Rene Arthur Gagnon

Rene Arthur Gagnon

Place of birth Manchester, New Hampshire
Place of death Manchester, New Hampshire
Allegiance United States United States of America
Service/branch United States Marine Corps USMC logo.svg
Years of service 1943-1946
Rank Corporal
Unit 2nd Battalion 28th Marines
2nd/3rd Battalion 29th Marines
Battles/wars World War II
*Battle of Iwo Jima

Rene Arthur Gagnon (March 7, 1925 – October 12, 1979) was one of the U.S. Marines immortalized by Joe Rosenthal's famous World War II photograph Raising the Flag on Iwo Jima.

Early life

Gagnon was born March 7, 1925 in Manchester, New Hampshire, the only child of French Canadian immigrants from Sainte-Luce, Quebec, Henri Gagnon and Irene Marcotte. Rene grew up without a father. His parents separated when he was an infant, though they never divorced. When he was old enough, Rene worked alongside his mother at a local shoe factory. He also worked as a bicycle messenger boy for the local Western Union. Rene was drafted in 1943 and elected to join the Marine Corps.
[edit] Marine Corps service

On May 6, 1943, he was inducted into the Marine Corps Reserve and sent to Marine Corps Recruit Depot Parris Island, South Carolina. From Parris Island, Private First Class Gagnon, promoted on July 16, 1943, was transferred to the Marine Guard Company at Charleston Navy Yard in South Carolina. He remained there for eight months and then joined the Military Police Company of the 5th Marine Division at Camp Pendleton, Oceanside, California. Four days later, on April 8, 1944, he was transferred to Company E, 2nd Battalion, 28th Marine Regiment.
Raising the Flag on Iwo Jima, by Joe Rosenthal / The Associated Press
A diagram identifying all six men

After training at Camp Pendleton and in Hawaii, Gagnon landed with his unit on Iwo Jima on February 19, 1945. Four days later - though with much fighting still ahead - Gagnon participated in what was most likely the most celebrated flag raising in U.S. history. After the event, Gagnon recalled

On the morning of February 23 when the Colonel ordered these four men to take up the flag, they started going up and the communications were faulty between the top and the bottom of the mountain and they ordered me to take up the radio battery. When I got up there the four-man patrol with the flag had just got up there and they were about ready to put it up and when I got up I delivered the battery and then I went over to them and I was watching them put up the flag and the very heavy Japanese pipe…it weighed quite a lot…so they said lend a hand…so I just got into it. [...]"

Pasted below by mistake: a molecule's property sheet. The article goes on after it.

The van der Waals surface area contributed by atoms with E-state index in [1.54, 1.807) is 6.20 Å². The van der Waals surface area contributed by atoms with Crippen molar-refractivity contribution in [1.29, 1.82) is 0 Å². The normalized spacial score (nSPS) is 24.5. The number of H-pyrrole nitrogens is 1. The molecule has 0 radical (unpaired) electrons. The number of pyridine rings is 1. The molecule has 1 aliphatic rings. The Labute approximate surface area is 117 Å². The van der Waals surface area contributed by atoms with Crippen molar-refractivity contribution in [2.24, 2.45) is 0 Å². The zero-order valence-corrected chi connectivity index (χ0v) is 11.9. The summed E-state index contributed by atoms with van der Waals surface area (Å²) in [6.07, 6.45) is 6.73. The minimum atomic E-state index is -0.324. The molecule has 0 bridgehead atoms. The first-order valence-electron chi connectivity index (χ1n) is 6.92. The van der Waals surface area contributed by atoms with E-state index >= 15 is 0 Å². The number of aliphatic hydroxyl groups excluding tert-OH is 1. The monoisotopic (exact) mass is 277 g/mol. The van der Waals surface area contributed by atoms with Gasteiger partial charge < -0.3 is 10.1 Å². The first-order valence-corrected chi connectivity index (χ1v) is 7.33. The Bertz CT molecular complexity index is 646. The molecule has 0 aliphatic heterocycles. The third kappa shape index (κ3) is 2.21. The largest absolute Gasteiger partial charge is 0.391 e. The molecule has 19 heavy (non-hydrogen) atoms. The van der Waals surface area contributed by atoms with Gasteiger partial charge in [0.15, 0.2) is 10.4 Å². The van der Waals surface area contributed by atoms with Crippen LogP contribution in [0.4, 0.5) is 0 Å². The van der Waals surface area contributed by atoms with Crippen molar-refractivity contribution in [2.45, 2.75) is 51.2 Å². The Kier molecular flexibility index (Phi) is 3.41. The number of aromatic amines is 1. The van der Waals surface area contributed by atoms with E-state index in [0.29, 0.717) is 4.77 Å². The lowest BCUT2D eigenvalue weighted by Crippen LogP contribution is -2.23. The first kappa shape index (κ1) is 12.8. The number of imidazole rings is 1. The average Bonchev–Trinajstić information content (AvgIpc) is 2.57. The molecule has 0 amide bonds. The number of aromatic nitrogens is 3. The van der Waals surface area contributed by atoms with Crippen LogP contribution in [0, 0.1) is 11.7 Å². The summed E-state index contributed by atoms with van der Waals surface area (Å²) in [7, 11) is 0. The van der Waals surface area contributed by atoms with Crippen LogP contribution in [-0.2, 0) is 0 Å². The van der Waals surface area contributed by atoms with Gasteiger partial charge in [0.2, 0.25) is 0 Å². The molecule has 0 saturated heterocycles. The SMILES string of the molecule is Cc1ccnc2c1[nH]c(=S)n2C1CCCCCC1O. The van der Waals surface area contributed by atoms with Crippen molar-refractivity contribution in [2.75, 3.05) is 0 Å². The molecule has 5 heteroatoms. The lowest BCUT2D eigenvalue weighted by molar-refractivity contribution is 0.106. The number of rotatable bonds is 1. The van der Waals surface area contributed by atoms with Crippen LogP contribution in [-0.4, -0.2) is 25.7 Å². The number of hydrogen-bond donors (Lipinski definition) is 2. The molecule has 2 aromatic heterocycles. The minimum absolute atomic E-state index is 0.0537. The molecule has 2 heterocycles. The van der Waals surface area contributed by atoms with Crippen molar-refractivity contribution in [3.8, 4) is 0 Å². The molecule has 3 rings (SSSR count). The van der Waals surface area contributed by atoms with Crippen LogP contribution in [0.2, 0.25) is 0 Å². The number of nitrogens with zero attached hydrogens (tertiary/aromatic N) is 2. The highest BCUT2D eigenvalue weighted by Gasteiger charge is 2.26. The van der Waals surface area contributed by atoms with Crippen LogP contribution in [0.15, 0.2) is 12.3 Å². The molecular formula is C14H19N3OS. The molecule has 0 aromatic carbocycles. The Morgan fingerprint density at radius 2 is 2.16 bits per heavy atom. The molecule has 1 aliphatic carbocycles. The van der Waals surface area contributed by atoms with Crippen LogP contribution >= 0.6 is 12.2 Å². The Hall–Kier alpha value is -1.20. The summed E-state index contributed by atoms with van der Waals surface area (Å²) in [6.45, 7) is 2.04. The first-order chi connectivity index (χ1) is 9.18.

After Iwo Jima was secured, he was ordered to Washington, D.C., arriving on April 7. Together with the other two survivors of the second flag raising, Navy Pharmacist's Mate John Bradley and Marine Private First Class Ira Hayes, he was assigned to temporary duty with the Finance Division, U.S. Treasury Department, for appearances in connection with the Seventh War Bond Drive.

He finished the tour on July 5, 1945 and was ordered to San Diego for further transfer overseas. Gagnon married Pauline Georgette Harnois, of Hooksett, New Hampshire, in Baltimore, Maryland, on July 7, 1945.

By September, he was on his way overseas again, this time with the 80th Replacement Draft. On November 7, 1945, he arrived at Tsingtao, China, where he joined Company E, 2nd Battalion, 29th Marines, 6th Marine Division. He later served with the 3rd Battalion of the same regiment.

On duty with the U.S. occupation forces in China for nearly five months, Gagnon boarded ship at Tsingtao at the end of March 1946, and sailed for San Diego, arriving on April 20.

With nine days short of three years' service in the Marine Corps Reserve, of which 14 months was spent overseas, Gagnon was promoted to Corporal and discharged on April 27, 1946.

Gagnon's headstone in Arlington National Cemetery

Unlike Ira Hayes and John Bradley, Gagnon attempted to cash in on his celebrity status. He made a brief movie career of the event, appearing in two films about the battle: To the Shores of Iwo Jima (a government documentary which simply showed the color footage of the flag raising) and Sands of Iwo Jima, the latter with fellow flag raisers Bradley and Hayes. He was also part of a Rose Bowl half-time show. However, in the end, it amounted to almost nothing, and left him bitter and an alcoholic. He worked at menial jobs, but was fired from most of them, the last one on Memorial Day, 1978. He died in October the next year at age 54, of a heart attack. In his last job, he had worked as a janitor at an apartment complex in Manchester. As recorded in the book Flags of Our Fathers, in his latter years Gagnon only participated in events that praised the flag raising at his wife's urging, as she enjoyed the limelight, whereas he, by that time, no longer did.
“ At the age of 53, he bitterly inventoried his lost 'connections' - the jobs promised him by the government people when he'd been at the height of his fame, jobs that never materialized. "I'm pretty well known in Manchester," he told a reporter. "When someone who doesn't know me is introduced to me, they say 'That was you in The Photograph?' What the hell are you doing working here? If I were you, I'd have a good job and lots of money.'" ”


Rene Gagnon died on October 12, 1979 in Manchester, New Hampshire, and was buried at Mount Calvary Mausoleum. At his widow's request, Gagnon's remains were re-interred in Section 51, Grave 543 of Arlington National Cemetery on July 7, 1981. He is also honored in a special room at the Wright Museum of WWII History in Wolfeboro, New Hampshire

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